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Human Rights Violation Hearings
Type 1 J SMIT, HUMAN RIGHTS VIOLATIONS, SUBMISSIONS QUESTIONS AND ANSWERS
Starting Date 29 April 1996
Location METHODIST CHURCH, JOHANNESBURG
Names JOHAN SMIT
Case Number GO/O193 JOHANNESBURG
Good evening Mr Smit. I really have to apologise to you. It's been a very, very long day and you have had to wait to the very end, and it's bad enough having the anguish and the pain that you are carrying to have to sit and wait for such a long time. Please forgive us. It's beyond our control.
Mr Smit we do welcome you and we do express our very deep appreciation to you for your readiness and willingness to come to this Commission. We always obviously give people the opportunity to speak in whichever language they would like and if you would like to give your testimony in Afrikaans obviously that's up to you. If you would like to use the earphones that's also up to you, but I shouldn't think that would be necessary.
DR BORAINE: Thank you very much indeed. Please be seated. Mr Smit the story you will tell is a very wrenching one and goes back more than ten years but it must for you be like yesterday, I am quite sure. Without any further ado I am going to ask Mrs Joyce Seroke to help you and guide you as
MS SEROKE: Hennie and Annamarie Smit you live in Pretoria and you are the parents of Cornio Smit who at the age of eight years in 1985 was killed in a bomb blast in Amanzimtoti. At the time he had gone to Natal with his grandparents for a holiday and whilst they were shopping, two days before Christmas at the Sanlam Shopping Centre in Amanzimtoti this bomb blast occurred. Can you tell us how did you get the news and what happened?
MR SMIT: I got a phone call from my uncle who stayed in Malvern in Durban and he told me that my son was in an accident and I had to come down and see him. I thought that it might be a car accident because he didn't explain what type of accident it was. My wife was doing shopping and I had to find her. I phoned a couple of shops and eventually one of the shops found her and told her that she had to return immediately. In the meantime my uncle phoned me again and said it was quite serious, we've got to come down.
By this time it was already late in the afternoon because I couldn't find my wife. I thought he thought that I wasn't interested in coming down to Durban. But when Annamarie arrived we immediately went down to Durban. But by then we still didn't know there was a bomb blast. We only found out that it was a bomb blast when we arrived in Durban in the hospital. I can't remember the name of the hospital. They told us that my son's not there but they know of a little boy who was in the mortuary. By that time, it was very late, the mortuary was already closed and I went to my uncle's house. It might be that I only found out then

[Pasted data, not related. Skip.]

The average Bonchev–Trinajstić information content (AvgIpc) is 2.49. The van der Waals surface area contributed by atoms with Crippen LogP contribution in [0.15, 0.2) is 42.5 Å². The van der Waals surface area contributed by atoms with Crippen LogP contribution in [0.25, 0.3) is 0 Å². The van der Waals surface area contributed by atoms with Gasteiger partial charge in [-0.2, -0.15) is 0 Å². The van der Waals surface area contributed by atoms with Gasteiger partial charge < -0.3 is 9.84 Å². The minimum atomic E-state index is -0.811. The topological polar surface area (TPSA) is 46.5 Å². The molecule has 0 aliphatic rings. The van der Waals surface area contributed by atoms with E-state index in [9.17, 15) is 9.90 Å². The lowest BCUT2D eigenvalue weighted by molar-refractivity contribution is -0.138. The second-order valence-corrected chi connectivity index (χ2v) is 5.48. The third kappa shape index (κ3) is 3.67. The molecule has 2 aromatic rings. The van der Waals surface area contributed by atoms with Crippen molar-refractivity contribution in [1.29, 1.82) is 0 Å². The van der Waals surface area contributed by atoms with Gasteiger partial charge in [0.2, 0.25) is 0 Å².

We went to see him the following morning but I didn't want to believe that it was my son that was lying there. I asked them to take him out of the glass case so that I could see his chin. Under his chin he had a small little cut which he got when I accidentally dropped him when he was a child. I still really didn't want to believe it and my wife and my father had to convince me it was my child.
Then after that we came up to Pretoria. We buried him in Pretoria. I told newspapers that I thought my son was a hero because he died for freedom for people that - I would prefer to speak Afrikaans. He died in the cause of the oppressed people. A lot of people criticised me for this. They thought that I was a traitor and they condemned me, but I still feel that way today. I feel that few White people in this country would ever have ...(tape ends) they really struggle, they'd buy small amounts of paraffin and really didn't have much money. I would never have come to this awareness otherwise.
MR SMIT: I've got no grudge against them. I mean it was actually a rebellion, it was war, in war things happen that the generals don't plan, nobody plans it, it just happens. You don't always - it may happen that the troops become a little bit over-zealous and start making their own terms and do things that they weren't given orders to do, but in a war you just obey orders, you don't question and ask why you
MR SMIT: It was a great relief seeing them and expressing my feelings towards them that I felt glad that I could tell them that I felt no hatred for them. I bore them no grudge. And there was no hatred in my heart.